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Cerebral and cerebellar atrophy on serial magnetic resonance imaging in an initially symptom free subject at risk of familial prion disease

BMJ 1997; 315 doi: https://doi.org/10.1136/bmj.315.7112.856 (Published 04 October 1997) Cite this as: BMJ 1997;315:856
  1. N C Fox (n.fox{at}ion.bpmf.ac.uk), research fellowa,
  2. P A Freeborough, physicista,
  3. K F Mekkaoui, research assistanta,
  4. J M Stevens, consultant neuroradiologista,
  5. M N Rossor, consultant neurologista
  1. a Dementia Research Group, National Hospital for Neurology and Neurosurgery, London WC1N 3BG
  1. Correspondence to:Dr Fox
  • Accepted 3 February 1997

Introduction

Prion diseases are transmissible neurodegenerative conditions which occur in sporadic, acquired, or inherited forms. Sporadic Creutzfeldt-Jakob disease presents as a rapidly progressive dementia with myoclonus, most patients showing characteristic pseudoperiodic complexes on electroencephalography. A new variant of Creutzfeldt-Jakob is characterised by a younger age at onset, longer survival, and non-specific initial symptoms including behavioural changes, dysaesthesias, and ataxia but without the expected electroencephalographic changes.1 Some of these features are also found in 5-15% of all cases of the inherited forms of Creutzfeldt-Jakob disease and are associated with mutations in the prion protein gene.2 We report the case of a woman with a family history of prion disease in whom progressive cerebral and cerebellar atrophy was seen when two magnetic resonance scans were compared using registration.

Case report

A 42 year old woman from a family with histologically confirmed prion disease entered a study of symptom free subjects. She had no complaints of physical or cognitive problems and her lack of symptoms was confirmed by her family. Neurological examination and neuropsychometry gave normal results. She scored 29/30 on the mini-mental state examination. Her magnetic resonance scan was interpreted, by a neuroradiologist (JMS) blind to clinical details, as showing widening of cortical sulci, particularly those of the parietal lobes. In T2 weighted images there were no obvious abnormalities.

Nine months later she reported that her balance was not normal and that her legs felt stiff. Over the next six months her balance deteriorated and her family noticed that she was emotionally labile. She was referred for neurological evaluation after a fall. She had a broad based ataxic gait, dysarthria, and jerky pursuit eye movements. No myoclonus was observed; tone, power, and tendon reflexes were normal. She scored 29/30 on the mini-mental state examination. Neuropsychometry showed a decline only in verbal recognition memory and comprehension of abstract words. Laboratory investigations and electroencephalography gave normal results. A magnetic resonance scan showed diffuse atrophy of all elements of the brain including the caudate nucleus, the thalamus, cerebellum, and pons. There was again no detectable signal change in the basal ganglia. A diagnosis of hereditary prion dementia was confirmed by finding a point mutation at codon 102 of the prion protein gene (PrP Leu 102).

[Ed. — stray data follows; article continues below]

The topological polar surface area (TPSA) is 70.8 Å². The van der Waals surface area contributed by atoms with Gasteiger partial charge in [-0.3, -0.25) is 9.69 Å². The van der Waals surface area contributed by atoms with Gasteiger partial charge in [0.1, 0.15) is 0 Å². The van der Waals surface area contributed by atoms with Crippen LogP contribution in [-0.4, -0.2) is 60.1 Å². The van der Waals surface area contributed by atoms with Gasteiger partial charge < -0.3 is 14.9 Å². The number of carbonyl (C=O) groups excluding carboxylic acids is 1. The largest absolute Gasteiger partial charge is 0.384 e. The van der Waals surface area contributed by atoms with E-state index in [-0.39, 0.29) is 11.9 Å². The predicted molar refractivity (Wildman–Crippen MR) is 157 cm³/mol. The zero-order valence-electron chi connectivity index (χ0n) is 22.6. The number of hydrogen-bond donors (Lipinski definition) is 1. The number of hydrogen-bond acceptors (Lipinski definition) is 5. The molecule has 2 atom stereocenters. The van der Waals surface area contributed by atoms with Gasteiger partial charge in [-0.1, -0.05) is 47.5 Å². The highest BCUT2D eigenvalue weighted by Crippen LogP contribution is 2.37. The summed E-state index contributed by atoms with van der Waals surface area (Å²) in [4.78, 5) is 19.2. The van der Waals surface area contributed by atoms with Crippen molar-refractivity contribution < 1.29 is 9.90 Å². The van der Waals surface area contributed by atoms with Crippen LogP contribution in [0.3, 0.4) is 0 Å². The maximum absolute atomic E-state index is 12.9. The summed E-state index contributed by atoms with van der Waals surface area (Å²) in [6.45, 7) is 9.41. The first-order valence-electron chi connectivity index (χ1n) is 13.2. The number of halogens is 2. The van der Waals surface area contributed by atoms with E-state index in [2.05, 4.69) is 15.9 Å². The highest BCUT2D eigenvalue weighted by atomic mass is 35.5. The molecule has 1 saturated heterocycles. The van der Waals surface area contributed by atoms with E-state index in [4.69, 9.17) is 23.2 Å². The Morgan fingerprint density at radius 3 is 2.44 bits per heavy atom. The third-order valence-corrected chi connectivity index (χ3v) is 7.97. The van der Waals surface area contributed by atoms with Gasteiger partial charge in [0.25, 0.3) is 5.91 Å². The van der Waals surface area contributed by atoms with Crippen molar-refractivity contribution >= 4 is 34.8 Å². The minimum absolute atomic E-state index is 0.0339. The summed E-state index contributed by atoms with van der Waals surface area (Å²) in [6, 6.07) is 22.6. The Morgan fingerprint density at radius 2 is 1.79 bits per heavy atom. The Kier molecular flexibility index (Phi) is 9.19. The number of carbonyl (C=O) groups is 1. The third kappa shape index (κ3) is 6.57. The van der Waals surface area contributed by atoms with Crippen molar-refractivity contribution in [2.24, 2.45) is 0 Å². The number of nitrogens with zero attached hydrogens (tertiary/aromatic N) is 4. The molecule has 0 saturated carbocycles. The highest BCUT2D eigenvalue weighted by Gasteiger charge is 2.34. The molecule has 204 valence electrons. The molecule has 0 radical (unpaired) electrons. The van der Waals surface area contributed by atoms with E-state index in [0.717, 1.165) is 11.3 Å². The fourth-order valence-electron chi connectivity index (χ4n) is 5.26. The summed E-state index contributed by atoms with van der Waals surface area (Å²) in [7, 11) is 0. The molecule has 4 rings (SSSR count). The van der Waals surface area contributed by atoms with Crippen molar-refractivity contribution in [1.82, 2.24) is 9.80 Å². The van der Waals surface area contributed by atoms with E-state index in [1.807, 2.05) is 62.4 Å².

The first two magnetic resonance scans were registered and atrophy was detected by subtraction of the second scan from the first.3 The figure shows points of signal loss >20% of the mean (atrophy) in red and points of signal gain in green. Atrophy was widespread, with a total loss of cerebral tissue of 45 ml (4.3% of total brain) and of cerebellar tissue of 9 ml (7.9%).

Figure1

Coronal slice from initial magnetic resonance scan overlaid in red to show tissue loss that had occurred in second scan. Green overlay shows points of signal gain in second scan

Comment

Neuroimaging may show atrophy in established prion disease, but magnetic resonance imaging gives normal results in almost 50% of cases.4 Signal changes in the basal ganglia on T2 weighted imaging may be a distinctive early sign of Creutzfeldt-Jakob disease,5 but in one study such signal abnormalities were reported in only 4 out of 96 cases.4

Presymptomatic parietal atrophy was seen in our patient's first magnetic resonance scan, but the appearance of the parietal sulci generally varies widely. In contrast, rapidly progressive cortical and cerebellar atrophy was seen when the scans were compared using registration. The rate of brain atrophy was much greater than that in normal aging and rapid even for Alzheimer's disease. The pattern of atrophy, affecting the cerebellum and sparing medial temporal structures, differed from that in Alzheimer's disease, in which the cerebellum is usually unaffected.3 The rapid cerebellar atrophy was consistent with the clinical symptoms which included ataxia—often an early feature in familial prion disease associated with the leucine 102 mutation of the prion protein gene. It is also common in iatrogenic and new variant Creutzfeldt-Jakob disease. The technique of registration of serial volumetric magnetic resonance images may prove helpful in diagnosing neurodegenerative disorders.

Acknowledgments

We thank the family members who generously participated in the longitudinal studies.

Funding: NCF holds an Alzheimer's Disease Society research fellowship; PAF and KFM are supported by the Charles Wolfson Charitable Trust.

Conflict of interest: None.

References

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